Why Care Bears: The Next Generation is the Ideal Kid Movie

Why Care Bears: The Next Generation is the Ideal Kid Movie

And why we need more like it!

Between Nonstop! Action! Sequences!!! designed to make children’s films competition with teen movies like Transformers, the lack of good leading female characters (and the presence of crappy sexist tropes), and the death element that permeates so many cartoons, many simply are not suitable for kids in the least. My own mother hated letting us watch The Little Mermaid and Bambi when we were kids because of the deaths in them (the villain in the former, the mother in the latter), and I’ve written before about how the best G-rated kids’ movies are Mr. Magorium’s Wonder Emporium and Curious George, which deserve their mild ratings.

I’d also like to point out that while I love fairy tales and need them like air, they originally were not meant for children but for adults, and the argument that their violence is natural is pure bull. Kiddos will have enough of that to see in life without having to witness it in their entertainment.

That said, with so much violence already in our lives, some kids are just bored with these few examples—and a little mild peril isn’t going to hurt children who are emotionally ready for it. I’m not talking about the heart-pounding near-death scenario in Toy Story 3, which I thought was way too dark for children overall anyway; I am talking about the film Care Bears: The Next Generation, back from 1986 when I was a kid.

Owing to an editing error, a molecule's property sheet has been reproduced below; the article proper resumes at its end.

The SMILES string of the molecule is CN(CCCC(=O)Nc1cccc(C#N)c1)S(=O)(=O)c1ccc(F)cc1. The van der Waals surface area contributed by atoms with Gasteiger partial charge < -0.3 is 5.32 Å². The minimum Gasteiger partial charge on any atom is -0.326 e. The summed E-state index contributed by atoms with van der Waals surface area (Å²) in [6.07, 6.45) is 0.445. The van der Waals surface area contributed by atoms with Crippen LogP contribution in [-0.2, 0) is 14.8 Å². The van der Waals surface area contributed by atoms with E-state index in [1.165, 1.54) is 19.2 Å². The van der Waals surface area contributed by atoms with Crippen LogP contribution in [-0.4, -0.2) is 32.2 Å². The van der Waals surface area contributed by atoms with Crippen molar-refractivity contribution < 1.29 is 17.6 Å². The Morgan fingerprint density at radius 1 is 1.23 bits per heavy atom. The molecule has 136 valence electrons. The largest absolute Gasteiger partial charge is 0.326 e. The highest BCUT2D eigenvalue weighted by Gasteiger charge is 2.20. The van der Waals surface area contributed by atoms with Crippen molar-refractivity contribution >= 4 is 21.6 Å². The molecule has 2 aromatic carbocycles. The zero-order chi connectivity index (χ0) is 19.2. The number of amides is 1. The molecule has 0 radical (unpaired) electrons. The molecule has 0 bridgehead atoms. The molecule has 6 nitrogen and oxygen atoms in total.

Though the movie didn’t get great ratings and is not considered of much merit, I would have to argue against that view. For starters, the violence in it is exciting without being too scary; the villain turns into animals at his scariest moments, and he never plots to kill—only to imprison. At the end of the movie, he turns into a real boy instead of being killed by the Care Bears, showing that villains do not have to die. We can all change, even if we’re Dark Heart!

Then there’s the gender element. Both boys and girls have hearts on their bellies. Both care. Both hold hands, share emotions, and never demean one another for this. There seem to be about equal numbers of boy and girl Care Bears (and Care Bear cousins), and their roles are fully balanced. They all can do whatever needs to be done, whether it’s save a mortal in peril, bake a cake, clean up a mess, row a boat, whatever.

It’s movies like Care Bears that we need more of. Our sons and daughters can take a lot away from these movies while still being entertained by funny jokes and light danger without sacrificing their own humanity or risking their own self-esteem.